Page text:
Hadash’s electoral considerations in refusing to merge with Balad are not too different from those of Meretz in refusing to merge with Labor. The fact that Jews and Arabs run separately six decades after the foundation of the state is a badge of shame for both the Zionist parties and the Arab parties. Both prefer narrow electoral interests over addressing the crucial questions facing Jews and Arabs alike.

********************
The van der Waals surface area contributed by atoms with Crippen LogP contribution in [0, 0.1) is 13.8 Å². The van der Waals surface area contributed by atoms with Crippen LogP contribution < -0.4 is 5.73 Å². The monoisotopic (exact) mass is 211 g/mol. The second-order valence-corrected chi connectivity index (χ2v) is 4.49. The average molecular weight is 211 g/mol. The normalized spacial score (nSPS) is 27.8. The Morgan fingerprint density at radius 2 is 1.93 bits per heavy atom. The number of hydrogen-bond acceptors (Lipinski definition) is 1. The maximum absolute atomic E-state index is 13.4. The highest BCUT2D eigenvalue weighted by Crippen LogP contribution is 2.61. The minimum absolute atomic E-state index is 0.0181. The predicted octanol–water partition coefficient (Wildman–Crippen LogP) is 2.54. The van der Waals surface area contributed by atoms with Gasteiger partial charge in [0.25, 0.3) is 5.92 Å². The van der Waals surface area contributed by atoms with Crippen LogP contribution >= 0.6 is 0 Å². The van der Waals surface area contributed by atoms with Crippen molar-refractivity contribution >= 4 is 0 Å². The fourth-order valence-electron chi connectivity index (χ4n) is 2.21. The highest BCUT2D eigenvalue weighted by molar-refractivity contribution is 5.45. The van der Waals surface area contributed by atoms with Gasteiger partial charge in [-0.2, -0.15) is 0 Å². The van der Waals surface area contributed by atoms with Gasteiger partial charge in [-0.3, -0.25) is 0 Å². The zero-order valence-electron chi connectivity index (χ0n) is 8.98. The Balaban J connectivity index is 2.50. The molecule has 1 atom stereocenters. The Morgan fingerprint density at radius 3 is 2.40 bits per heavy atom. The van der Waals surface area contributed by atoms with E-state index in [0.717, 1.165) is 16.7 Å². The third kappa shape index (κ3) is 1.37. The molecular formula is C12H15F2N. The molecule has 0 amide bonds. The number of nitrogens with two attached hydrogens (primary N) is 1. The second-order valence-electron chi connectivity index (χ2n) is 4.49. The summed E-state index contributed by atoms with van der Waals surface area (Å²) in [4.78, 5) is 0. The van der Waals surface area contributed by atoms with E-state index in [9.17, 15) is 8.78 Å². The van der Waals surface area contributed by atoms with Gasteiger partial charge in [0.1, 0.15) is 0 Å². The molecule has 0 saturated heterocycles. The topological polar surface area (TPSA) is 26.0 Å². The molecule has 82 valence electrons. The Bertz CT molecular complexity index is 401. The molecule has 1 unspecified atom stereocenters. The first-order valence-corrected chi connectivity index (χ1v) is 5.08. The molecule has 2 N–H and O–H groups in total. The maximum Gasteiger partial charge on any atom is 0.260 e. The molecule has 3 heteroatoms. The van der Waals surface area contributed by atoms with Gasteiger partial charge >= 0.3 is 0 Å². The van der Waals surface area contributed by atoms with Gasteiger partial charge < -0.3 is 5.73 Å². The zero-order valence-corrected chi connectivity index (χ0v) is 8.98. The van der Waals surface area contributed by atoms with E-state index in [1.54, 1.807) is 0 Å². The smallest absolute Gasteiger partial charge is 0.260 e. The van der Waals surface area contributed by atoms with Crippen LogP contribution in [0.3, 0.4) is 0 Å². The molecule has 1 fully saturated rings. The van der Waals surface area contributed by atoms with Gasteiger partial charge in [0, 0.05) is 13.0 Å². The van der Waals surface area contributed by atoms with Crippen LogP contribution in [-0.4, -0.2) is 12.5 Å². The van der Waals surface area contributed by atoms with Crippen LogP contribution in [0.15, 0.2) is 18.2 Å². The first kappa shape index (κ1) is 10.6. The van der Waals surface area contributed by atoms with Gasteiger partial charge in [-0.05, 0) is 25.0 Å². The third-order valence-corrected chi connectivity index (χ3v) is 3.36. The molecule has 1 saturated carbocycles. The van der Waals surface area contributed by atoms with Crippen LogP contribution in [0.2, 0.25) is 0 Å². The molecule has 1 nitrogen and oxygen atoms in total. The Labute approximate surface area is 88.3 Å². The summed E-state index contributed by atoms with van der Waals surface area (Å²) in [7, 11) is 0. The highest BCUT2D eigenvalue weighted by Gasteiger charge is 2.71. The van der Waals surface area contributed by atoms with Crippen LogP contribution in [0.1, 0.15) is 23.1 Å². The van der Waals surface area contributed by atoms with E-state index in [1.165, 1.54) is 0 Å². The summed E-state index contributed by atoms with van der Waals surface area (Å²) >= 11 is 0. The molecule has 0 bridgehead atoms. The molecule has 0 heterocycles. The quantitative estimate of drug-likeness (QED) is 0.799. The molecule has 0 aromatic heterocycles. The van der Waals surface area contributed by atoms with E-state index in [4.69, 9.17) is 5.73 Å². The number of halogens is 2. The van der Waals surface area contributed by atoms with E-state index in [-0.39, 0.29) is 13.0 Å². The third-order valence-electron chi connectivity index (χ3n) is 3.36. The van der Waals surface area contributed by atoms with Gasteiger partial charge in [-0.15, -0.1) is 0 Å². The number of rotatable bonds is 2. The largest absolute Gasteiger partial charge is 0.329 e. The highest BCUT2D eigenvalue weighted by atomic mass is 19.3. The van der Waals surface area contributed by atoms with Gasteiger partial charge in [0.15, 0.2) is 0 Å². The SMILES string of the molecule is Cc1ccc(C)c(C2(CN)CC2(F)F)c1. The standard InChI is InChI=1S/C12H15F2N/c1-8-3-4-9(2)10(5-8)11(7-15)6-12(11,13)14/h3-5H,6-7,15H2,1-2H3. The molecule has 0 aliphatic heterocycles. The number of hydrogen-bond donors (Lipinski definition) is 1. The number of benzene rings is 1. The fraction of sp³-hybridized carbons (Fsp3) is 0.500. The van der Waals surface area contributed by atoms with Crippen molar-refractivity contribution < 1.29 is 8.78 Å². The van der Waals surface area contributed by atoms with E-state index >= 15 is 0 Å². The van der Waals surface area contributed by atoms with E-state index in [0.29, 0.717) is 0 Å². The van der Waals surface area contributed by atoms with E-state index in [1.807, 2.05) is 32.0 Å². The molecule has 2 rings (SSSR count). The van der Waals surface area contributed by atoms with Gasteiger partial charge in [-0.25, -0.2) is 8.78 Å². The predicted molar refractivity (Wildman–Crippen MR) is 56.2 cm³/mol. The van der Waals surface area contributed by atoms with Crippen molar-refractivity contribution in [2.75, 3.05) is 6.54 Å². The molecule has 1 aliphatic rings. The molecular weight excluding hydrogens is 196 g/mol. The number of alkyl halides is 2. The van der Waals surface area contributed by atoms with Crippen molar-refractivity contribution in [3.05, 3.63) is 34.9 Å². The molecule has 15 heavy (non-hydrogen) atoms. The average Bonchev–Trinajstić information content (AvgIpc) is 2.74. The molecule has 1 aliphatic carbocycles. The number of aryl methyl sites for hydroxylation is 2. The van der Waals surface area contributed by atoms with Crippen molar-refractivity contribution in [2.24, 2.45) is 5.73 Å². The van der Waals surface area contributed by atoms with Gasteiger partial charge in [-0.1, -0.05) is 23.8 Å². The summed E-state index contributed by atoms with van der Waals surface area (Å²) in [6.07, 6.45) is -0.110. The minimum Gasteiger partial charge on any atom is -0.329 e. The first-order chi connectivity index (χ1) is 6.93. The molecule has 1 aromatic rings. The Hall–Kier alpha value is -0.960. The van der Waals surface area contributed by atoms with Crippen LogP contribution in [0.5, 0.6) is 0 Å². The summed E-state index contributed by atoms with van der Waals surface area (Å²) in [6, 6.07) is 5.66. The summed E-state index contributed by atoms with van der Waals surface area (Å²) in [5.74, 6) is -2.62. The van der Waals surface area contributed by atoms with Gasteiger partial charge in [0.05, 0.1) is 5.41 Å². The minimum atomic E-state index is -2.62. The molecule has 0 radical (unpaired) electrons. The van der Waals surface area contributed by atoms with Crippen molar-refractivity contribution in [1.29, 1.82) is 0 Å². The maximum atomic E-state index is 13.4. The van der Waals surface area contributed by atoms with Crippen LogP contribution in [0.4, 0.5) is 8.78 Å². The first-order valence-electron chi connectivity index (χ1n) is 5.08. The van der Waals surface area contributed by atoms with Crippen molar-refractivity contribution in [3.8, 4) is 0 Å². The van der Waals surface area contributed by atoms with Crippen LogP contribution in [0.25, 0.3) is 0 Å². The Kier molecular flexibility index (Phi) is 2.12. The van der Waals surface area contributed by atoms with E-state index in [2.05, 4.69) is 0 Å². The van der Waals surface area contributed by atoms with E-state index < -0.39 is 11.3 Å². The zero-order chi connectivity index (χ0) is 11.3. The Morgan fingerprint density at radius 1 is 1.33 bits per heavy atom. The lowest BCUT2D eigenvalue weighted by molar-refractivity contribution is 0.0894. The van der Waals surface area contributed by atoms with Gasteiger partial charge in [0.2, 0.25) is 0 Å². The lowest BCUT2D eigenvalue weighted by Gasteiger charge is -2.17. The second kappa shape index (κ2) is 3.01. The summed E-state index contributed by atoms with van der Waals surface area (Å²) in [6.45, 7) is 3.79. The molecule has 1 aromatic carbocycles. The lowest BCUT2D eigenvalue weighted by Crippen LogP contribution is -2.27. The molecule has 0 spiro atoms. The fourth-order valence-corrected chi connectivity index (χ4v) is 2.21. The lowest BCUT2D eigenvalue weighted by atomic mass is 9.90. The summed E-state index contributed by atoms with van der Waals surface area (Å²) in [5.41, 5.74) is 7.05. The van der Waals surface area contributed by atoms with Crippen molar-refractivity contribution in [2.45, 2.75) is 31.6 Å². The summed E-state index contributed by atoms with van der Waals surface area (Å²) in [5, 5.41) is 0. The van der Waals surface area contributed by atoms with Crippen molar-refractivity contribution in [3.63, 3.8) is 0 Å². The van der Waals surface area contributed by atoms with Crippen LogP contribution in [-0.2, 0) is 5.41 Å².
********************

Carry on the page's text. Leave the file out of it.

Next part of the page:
The coalition which Herzog proposes with Livni, Lapid, Lieberman, Kahlon, and the Haredi Orthodox, does not portend real change—not economically, and certainly not diplomatically. The failures of Barak, Sharon, Olmert, and Livni to reach a peace agreement only strengthened the Right, which claims they were “willing to make all the concessions and still the Palestinians rejected them.” The truth is, these leaders negotiated with the Palestinians for one purpose only: to avoid deciding the questions left open in the Oslo Accords, which were supposed to be discussed in the permanent agreements—the status of Jerusalem, the future of the settlements, and the problem of the Palestinian refugees. They all worked as one to postpone the inevitable, creating more mistrust, leading to wars, and strengthening the Right wing, which bases its popularity on hatred of Arabs.